• Keen Reader

    Old people need to have their worth affirmed somewhere, somehow and if pride in their children and grandchildren is the only means left to them, then they should be pitied as much as condemned for their one-up-man-ship. Growing old, actually BEING old in the UK is no fun. Unless you are royalty, when you “lose your marbles” or, infinitely worse in many ways, retain those multi-hued little spheres but lose your physical capacities, you will have little option but to consign yourself to the tender mercies of some “Care Home” at extortionate charge – currently in the region of £2,500 per month where I live.
    With very few exceptions, these “homes” cater for the lowest common denominator amongst residents – the abandonment of title and surname in favour of the ubiquitous “dearie”, loss of privacy, group sing-songs more appropriate to the under-fives, frequent Bingo, and a generally patronising attitude that I know I would find totally intolerable. In addition, many are now staffed by immigrants many of whom, although kind enough, have very limited English and therefore ability to communicate with residents.
    Old people are as deserving of concern for their mental and physical welfare as are younger people. Around me I see many old people, particularly old women, whose deceased husbands were the drivers, therefore the cars and consequent ability to get out and about went with their deaths, whose offspring live miles away, perhaps even in the Antipodes, who lost income with the death of their spouses and who have little option but to reduce their life parameters to a tiny circle of activity and interest. That standby of many retired people, the Adult Education classes in non-vocational subjects, have now (as I wrote yesterday) been “bureaucratized” out of existence – that’s when they had not already been priced out of existence for most retired people.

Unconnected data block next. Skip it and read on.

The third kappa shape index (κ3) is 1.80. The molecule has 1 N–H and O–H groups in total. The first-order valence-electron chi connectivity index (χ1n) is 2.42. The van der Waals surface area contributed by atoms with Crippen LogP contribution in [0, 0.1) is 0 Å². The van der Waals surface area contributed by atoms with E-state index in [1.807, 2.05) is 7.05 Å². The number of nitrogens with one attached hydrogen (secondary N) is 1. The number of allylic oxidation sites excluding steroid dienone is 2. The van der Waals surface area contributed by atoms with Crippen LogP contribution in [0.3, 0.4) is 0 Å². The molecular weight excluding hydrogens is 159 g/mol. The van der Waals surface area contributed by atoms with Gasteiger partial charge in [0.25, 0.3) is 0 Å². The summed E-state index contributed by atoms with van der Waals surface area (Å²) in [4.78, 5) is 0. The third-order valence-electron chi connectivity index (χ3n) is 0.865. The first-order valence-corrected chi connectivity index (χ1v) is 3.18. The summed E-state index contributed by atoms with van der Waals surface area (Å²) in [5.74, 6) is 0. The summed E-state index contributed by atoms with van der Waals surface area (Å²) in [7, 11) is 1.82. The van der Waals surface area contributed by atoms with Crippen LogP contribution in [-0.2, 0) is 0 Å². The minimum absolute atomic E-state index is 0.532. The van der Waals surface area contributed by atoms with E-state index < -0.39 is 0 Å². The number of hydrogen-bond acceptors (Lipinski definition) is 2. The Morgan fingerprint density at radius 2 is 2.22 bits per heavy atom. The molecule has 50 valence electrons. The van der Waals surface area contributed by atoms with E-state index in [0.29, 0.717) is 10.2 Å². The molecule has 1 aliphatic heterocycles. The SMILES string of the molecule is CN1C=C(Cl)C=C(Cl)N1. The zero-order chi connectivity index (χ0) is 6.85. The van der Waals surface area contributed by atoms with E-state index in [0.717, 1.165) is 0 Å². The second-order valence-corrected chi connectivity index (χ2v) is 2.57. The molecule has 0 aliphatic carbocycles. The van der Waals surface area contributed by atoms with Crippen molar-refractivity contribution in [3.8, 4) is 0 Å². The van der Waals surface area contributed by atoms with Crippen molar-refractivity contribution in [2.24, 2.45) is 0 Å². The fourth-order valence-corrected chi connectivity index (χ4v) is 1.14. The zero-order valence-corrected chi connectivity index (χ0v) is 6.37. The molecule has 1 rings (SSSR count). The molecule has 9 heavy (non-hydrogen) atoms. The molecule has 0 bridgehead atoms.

Furthermore, while we persist, in face of incontrovertible evidence that many old or ill people wish it otherwise, in the myth that human life is precious and must be preserved at all costs, regardless of quality of life, what you write of, and what I affirm here, will continue. Although now old, I am physically extremely fit and my marbles are all still present, unchipped and gleaming, but my family have clear instructions, stated also in my Living Will, that when the Reaper makes a failed swipe in my direction – I have a life-changing stroke or heart attack, meaning I shall never again be fully ambulant or mentally competent – absolutely no heroics are to be employed to maintain my continued existence. The UK’s “Care” homes are awash with old people who, given the opportunity for a swift and painless exit, would choose the latter. As for my children and grandchildren, the thought that any of them will feel obliged to spend their valuable leisure hours visiting a mentally confused, dribbling and incontinent geriatric _ME – is totally intolerable.